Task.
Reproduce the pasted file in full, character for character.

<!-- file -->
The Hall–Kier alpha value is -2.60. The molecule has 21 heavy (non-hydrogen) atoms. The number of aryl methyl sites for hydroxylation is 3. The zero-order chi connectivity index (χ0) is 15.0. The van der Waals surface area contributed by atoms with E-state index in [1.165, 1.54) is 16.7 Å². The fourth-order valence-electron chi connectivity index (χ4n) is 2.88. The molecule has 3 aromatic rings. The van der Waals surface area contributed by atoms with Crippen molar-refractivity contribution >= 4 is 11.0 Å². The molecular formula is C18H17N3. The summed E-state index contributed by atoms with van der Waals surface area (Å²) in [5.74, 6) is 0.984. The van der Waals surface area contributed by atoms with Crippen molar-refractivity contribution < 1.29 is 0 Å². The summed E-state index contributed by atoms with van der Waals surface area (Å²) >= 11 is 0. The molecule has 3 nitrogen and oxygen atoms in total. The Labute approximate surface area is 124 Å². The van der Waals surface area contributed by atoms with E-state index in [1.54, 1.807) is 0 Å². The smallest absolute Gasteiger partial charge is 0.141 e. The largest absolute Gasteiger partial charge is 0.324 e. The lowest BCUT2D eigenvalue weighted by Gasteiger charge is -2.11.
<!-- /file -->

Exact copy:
The Hall–Kier alpha value is -2.60. The molecule has 21 heavy (non-hydrogen) atoms. The number of aryl methyl sites for hydroxylation is 3. The zero-order chi connectivity index (χ0) is 15.0. The van der Waals surface area contributed by atoms with E-state index in [1.165, 1.54) is 16.7 Å². The fourth-order valence-electron chi connectivity index (χ4n) is 2.88. The molecule has 3 aromatic rings. The van der Waals surface area contributed by atoms with Crippen molar-refractivity contribution >= 4 is 11.0 Å². The molecular formula is C18H17N3. The summed E-state index contributed by atoms with van der Waals surface area (Å²) in [5.74, 6) is 0.984. The van der Waals surface area contributed by atoms with Crippen molar-refractivity contribution < 1.29 is 0 Å². The summed E-state index contributed by atoms with van der Waals surface area (Å²) >= 11 is 0. The molecule has 3 nitrogen and oxygen atoms in total. The Labute approximate surface area is 124 Å². The van der Waals surface area contributed by atoms with E-state index in [1.54, 1.807) is 0 Å². The smallest absolute Gasteiger partial charge is 0.141 e. The largest absolute Gasteiger partial charge is 0.324 e. The lowest BCUT2D eigenvalue weighted by Gasteiger charge is -2.11.